Ten Research Teams Aim For Long-Duration Storage At 5¢/kWh

on December 31, 2019

Ten teams working to drive down the cost of long duration storage are competing in a way, using federal grant support to make enough progress to earn a follow-on grant for pilot-scale production. Projects include a sulfur flow battery for full-week backup capability, and a more efficient means of converting electricity to hydrogen and back again.

Each project aims toward a goal of 5 cents/kWh for storage that can last for days, under the DAYS program of the U.S. Department of Energy’s Advanced Research Projects Agency (ARPA-E).

Here are highlights of the ten projects, spanning corporate, university and hybrid teams.

Sulfur flow batteries

Flow batteries use electricity to produce an electrolyte, which may be stored separately from the battery. The electrolyte is later “flowed” through the battery to generate electricity. As a result, long-duration storage using flow batteries requires only a large storage capacity for electrolyte.

Form Energy aims to achieve “full-week backup capability” with a sulfur flow battery “at a factor of 10 or greater cheaper” than lithium-ion batteries, said company co-founder Marco Ferrara in a video posted by global utility Enel. Form Energy may ultimately pilot its battery technology in a joint project with Enel.

“Aqueous sulfur flow batteries represent the lowest chemical cost among rechargeable batteries,” says Form Energy’s grant award notice, but have low efficiency. To improve efficiency, the firm is working on anode and cathode formulations, membranes and physical system designs.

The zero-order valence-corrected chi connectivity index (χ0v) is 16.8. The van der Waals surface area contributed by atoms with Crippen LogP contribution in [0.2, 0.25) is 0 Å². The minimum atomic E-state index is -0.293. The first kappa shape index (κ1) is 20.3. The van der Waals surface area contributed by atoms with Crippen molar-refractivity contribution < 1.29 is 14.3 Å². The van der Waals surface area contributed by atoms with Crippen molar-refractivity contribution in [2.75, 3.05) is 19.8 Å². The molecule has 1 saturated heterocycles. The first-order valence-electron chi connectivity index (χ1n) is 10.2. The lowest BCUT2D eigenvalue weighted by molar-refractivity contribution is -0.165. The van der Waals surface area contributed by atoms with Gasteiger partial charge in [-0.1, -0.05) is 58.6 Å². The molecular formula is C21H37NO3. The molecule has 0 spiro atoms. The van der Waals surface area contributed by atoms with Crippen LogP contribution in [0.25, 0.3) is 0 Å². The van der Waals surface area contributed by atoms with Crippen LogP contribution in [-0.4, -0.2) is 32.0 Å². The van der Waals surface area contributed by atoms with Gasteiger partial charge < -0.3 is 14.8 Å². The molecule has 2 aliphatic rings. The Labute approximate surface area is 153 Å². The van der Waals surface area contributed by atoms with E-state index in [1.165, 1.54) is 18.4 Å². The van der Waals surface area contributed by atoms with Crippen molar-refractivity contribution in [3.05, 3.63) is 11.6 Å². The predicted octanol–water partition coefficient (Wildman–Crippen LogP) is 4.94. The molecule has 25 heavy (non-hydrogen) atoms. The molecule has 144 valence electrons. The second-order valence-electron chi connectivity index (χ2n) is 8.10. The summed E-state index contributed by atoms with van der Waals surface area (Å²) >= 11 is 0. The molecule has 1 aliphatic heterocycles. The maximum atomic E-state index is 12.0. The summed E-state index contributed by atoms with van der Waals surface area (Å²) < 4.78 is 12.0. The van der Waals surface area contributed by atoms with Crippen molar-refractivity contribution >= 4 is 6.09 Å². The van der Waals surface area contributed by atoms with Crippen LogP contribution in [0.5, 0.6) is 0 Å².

A United Technologies project is focused on sulfur and manganese flow batteries, and has three project partners: Lawrence Berkeley National Laboratory, MIT, and Pennsylvania State University. The project aims to “overcome challenges of system control and unwanted crossover of active materials through the membrane.”

Electricity to hydrogen

A team at the University of Tennessee, Knoxville aims to improve the efficiency of the round-trip process of converting electricity to hydrogen and back again. The current process uses electricity to power an electrolyzer to convert water to hydrogen and oxygen, and then uses the hydrogen and oxygen in a fuel cell to produce electricity and water.

“It has long been a goal to make a regenerative fuel cell, a single device that functions as both a fuel cell and an electrolyzer,” said lead researcher Dr. Thomas Zawodzinski, as quoted in a university press release. “However, such devices have previously suffered from poor overall efficiency. The new project uses an alternative approach by changing one of the chemical reactions in the cell and bypassing the efficiency bottleneck.”

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Fractal Energy Storage ConsultantsTen Research Teams Aim For Long-Duration Storage At 5¢/kWh